Jill Soloway, the creator and showrunner of the award-winning Amazon TV series “Transparent, ” has some bad news for all you South by Southwest attendees: Networking is a fake tool. “I know at South by that’s not a very political thing to say,” Soloway said in her keynote Saturday. “I’ve seen a lot of networking going on; in fact I recognize that networking is really just day drinking.”
Most of Soloway’s speech focused on gender issues in filmmaking and in society in general. She conducted what she called a “feeling, body experiment” to explain what it means to grow up female. The men of the audience stood up, and photos of boys were projected on the screens of the Convention Center hall; Soloway described a childhood where you’re always complimented for your looks, how cute you are in certain clothes, how it feels to be adored. But it’s a world where the leaders of the world are all female, and God is female; you, as a man, don’t look like them. You can dream of being anything, you’re told, but they never tell the girls that — maybe because they are already everything, Soloway said. “Doesn’t it feel good, guys, to just be admired all day long?” Soloway said. “But it’s also your job, besides being beautiful, to make sure women don’t have sex with you. It’s your job to say no.”
Later, Soloway did a similar exercise for the women, to describe what it’s like growing up being praised for what you can do and accomplish, living in a world where leaders all look like you and male bodies are available for you to worship.
So, why aren’t their more women directors? “Patriarchy, studios, men, white men… Bell Hooks calls it ‘dominator culture,” Soloway said. “I heard this thing on a podcast …a woman named Eula Biss talked about opportunity hoarding. That white men are hoarding opportunities for people like them. I wouldn’t blame them. Directing’s really fun; why wouldn’t you hoard it?”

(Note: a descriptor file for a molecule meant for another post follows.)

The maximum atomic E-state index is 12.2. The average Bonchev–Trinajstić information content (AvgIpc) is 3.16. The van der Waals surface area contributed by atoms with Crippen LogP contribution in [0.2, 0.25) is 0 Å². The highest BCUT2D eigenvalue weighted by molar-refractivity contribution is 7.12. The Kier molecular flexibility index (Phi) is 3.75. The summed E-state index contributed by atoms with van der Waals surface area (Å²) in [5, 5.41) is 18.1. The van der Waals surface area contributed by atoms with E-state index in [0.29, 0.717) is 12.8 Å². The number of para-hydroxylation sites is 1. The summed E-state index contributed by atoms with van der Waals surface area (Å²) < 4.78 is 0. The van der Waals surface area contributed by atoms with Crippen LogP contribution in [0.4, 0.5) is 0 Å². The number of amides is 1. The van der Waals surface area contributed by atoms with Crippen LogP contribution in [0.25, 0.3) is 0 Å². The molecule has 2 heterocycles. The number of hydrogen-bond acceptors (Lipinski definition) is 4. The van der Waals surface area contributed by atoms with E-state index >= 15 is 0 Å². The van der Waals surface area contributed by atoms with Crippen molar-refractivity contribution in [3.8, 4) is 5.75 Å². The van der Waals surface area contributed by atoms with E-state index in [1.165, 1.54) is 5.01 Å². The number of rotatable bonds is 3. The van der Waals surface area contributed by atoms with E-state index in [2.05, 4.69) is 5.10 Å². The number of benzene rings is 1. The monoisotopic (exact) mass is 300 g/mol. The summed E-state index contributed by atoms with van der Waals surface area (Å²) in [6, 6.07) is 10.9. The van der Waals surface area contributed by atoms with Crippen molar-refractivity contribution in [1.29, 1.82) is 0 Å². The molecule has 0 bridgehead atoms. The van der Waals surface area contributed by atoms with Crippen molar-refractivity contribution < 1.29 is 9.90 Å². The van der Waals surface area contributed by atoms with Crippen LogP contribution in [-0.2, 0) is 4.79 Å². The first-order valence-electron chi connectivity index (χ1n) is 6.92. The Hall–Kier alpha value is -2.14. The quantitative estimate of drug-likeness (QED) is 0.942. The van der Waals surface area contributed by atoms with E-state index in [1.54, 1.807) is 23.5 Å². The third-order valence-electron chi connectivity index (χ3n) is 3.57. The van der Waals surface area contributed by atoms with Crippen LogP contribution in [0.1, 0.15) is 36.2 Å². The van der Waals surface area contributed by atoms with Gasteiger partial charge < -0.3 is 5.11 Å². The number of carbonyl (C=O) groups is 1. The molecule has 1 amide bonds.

“One of the biggest things I learned when I became a director was that directing is about desire,” Soloway said. “There is nothing you do, no two words you say more as a director, than ‘I want.'”
“So, if there’s nothing more connected to directing than desire, what happens when we live in a culture that for women, desire is shamed?”
Soloway goes for a fluid feel to shooting scenes. “We imbue the actors with a feeling of ‘this is real,'” she said. The scenes are set up, and Soloway tries to direct without taking away from the moment. “There is nothing worse for taking people out of their bodies than yelling ‘action!'” she said.
Soloway also talked about the need to take up space — to claim your space, your right to be there.
“For women, for people of color, for queer people, for gender nonconforming people, for anybody who feels that they have been ‘other,’ we’re taking a step to claim our subjectivity when we grab that camera. And sometimes just that movement from object to subject can be so impossible. And we don’t even realize that. That’s the psychological, that’s the spiritual that’s underneath this political question of why aren’t there more female directors.
“Saying ‘I want’ when you’re raised to the be object of somebody else’s ‘I want’ upends their subjectivity, and what we’ll get is a negative response.”
Soloway said she’d love to make a “post-matriarchal-revolution virtual reality” movie so that people could experience what it would be like to have reversed gender roles. But ultimately, as we see a broader spectrum of possibilities, and not just male versus female, perhaps the idea of gender isn’t so clear cut.
“You can talk about gender regarding the present and the past, but when I look at what’s going on in the White House right now, and what’s happened to this thing called masculinity, I know there are a lot of men who say, ‘That is not me.’ That masculinity is not me. And that there are beautiful ways to be masculine, and there are powerful ways to be a man, and there are beautiful ways to see and be seen that belong to both genders”